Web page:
- issue: Country-level registers may charge for enabling web IDs.
suggestion: Verification costs for a country-level register must be indirect.
Registry interface and registrar menu
- issue: ‘Private person’ or ‘Company’ do not cover registrant name protection properly.
suggestion: ‘Personal private use’, ‘Personal public use’ and ‘Business use’ are clearer.
- issue: A regional server / application for Whois must function without centralization.
At table level the contact data already have their specific table structure.
At XML level, the large number of fields, such as ‘registrant_contact_id’, is not a problem.
A registry doesn’t need to immediately convert field names, without standardization.
Search based on the web ID must be able to retrieve from / via each country-level register.
Unicode works to handle all kinds of character sets worldwide.
A Whois tool such as https://www.ip2whois.com/ is not convenient enough to use.
Data sharing with registrars for the .nl zone may conflict with GDPR:
https://github.com/timboormans/SIDN-XML-WHOIS – Retrieval is therefore further limited.
Data sharing of type ‘public’, I think, would fit. My XML file and output with PHP/HTML:
suggestion: An application based on HTML / PHP / Python / XML / Docker / Azure;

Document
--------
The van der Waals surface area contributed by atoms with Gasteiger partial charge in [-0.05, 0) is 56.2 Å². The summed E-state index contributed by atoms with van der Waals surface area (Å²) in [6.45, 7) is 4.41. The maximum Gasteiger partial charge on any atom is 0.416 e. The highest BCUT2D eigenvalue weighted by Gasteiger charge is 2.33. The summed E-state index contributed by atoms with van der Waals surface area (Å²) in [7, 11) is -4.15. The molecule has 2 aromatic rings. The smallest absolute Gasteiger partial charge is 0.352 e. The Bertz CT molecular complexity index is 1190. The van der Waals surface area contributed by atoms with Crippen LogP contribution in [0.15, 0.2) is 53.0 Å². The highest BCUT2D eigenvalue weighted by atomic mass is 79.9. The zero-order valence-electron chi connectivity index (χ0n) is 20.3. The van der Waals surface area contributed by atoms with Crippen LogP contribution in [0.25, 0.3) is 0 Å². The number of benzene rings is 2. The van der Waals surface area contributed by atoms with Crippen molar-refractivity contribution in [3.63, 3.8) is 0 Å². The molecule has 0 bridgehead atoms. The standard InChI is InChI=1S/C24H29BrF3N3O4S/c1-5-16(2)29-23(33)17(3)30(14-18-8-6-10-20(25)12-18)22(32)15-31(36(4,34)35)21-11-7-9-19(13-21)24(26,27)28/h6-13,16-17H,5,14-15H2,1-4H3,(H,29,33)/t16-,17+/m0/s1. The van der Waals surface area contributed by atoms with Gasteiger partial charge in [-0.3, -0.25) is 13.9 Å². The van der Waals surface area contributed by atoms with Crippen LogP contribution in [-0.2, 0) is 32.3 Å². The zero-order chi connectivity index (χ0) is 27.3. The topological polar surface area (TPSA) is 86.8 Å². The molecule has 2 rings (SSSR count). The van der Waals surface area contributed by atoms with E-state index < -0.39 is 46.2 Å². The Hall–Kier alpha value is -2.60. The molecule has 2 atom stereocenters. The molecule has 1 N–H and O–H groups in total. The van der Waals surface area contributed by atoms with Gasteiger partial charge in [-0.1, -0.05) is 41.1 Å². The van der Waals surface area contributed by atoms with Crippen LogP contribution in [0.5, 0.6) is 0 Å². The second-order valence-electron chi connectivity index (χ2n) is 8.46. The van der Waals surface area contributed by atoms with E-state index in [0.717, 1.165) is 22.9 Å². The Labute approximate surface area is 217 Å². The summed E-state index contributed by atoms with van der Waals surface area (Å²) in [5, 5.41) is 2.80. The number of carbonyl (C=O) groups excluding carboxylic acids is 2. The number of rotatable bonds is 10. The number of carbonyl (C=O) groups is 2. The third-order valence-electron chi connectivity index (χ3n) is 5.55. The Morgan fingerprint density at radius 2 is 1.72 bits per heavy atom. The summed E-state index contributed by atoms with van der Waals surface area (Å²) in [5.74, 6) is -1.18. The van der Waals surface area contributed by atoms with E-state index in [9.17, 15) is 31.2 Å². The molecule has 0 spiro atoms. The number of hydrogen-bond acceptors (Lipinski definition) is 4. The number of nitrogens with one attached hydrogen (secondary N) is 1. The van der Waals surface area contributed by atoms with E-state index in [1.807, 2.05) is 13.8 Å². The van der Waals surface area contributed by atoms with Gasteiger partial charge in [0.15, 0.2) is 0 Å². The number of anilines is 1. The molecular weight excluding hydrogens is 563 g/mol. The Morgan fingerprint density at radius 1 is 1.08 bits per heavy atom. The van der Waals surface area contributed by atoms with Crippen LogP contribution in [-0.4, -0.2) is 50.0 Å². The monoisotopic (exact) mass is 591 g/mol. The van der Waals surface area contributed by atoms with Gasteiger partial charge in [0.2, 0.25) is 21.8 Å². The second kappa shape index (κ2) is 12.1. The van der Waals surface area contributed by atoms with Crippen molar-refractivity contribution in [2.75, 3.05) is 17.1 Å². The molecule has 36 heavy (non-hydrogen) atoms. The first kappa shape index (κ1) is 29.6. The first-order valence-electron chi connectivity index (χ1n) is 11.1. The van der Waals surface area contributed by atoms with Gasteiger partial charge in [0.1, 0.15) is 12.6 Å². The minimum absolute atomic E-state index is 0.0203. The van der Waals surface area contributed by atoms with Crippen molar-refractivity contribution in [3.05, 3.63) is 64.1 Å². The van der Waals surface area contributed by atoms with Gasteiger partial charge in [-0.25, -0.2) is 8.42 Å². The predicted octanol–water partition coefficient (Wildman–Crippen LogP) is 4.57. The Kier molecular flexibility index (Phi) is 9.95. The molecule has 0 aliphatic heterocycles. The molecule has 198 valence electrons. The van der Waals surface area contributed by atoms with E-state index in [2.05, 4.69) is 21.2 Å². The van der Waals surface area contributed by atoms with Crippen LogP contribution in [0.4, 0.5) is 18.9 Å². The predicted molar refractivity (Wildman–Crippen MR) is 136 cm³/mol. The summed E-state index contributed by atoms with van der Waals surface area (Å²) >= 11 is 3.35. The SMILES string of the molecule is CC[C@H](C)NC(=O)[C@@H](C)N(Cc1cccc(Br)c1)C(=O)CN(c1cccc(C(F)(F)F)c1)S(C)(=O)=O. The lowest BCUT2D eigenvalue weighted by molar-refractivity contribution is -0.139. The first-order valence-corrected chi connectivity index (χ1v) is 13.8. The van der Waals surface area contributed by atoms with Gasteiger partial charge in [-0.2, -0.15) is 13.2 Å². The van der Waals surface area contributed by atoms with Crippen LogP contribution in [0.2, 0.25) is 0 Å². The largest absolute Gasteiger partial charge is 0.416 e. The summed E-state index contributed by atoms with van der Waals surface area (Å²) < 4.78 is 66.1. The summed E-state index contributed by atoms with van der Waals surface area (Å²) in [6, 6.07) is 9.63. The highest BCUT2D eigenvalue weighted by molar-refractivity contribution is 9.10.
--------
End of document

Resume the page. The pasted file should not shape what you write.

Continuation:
- issue: The UK is not a valid domicile anymore to hold a .eu domain as former EU country.
suggestion: Such a change requires simple validation to check and maintain;
- issue: Registries may charge for a web ID enabled Whois application.
suggestion: Costs of a regional server / application must be indirect.
- issue: Economies of Scale cost advantages are achieved in both period and variable costs.
suggestion: A variable cost advantage is reduced, even to zero;
- issue: Legal updating at a registry can be a variable cost component equal to zero.
suggestion: Include updating details in annual costs and no longer pass on variable costs;
- issue: A registry looks over and manages its registrar’s information. Charging looks illegal.
suggestion: Include updating registrar details in period costs for a registrar;
- issue: Volume discount and direct debit discount for ‘.nl’ are called ‘expenses’ by SIDN.
issue: Incentive programs for ‘.nl’ at SIDN up to 0.40 euro off the domain fee are significant.
E.g. 8% volume discount from 100,000x and 2.5% direct debit discount at SIDN.
suggestion: Registries do not discount anything other than a fair volume discount;
- issue: Customers unnecessarily commit for two or three years.
suggestion: Customers simply register and automatically renew for one year.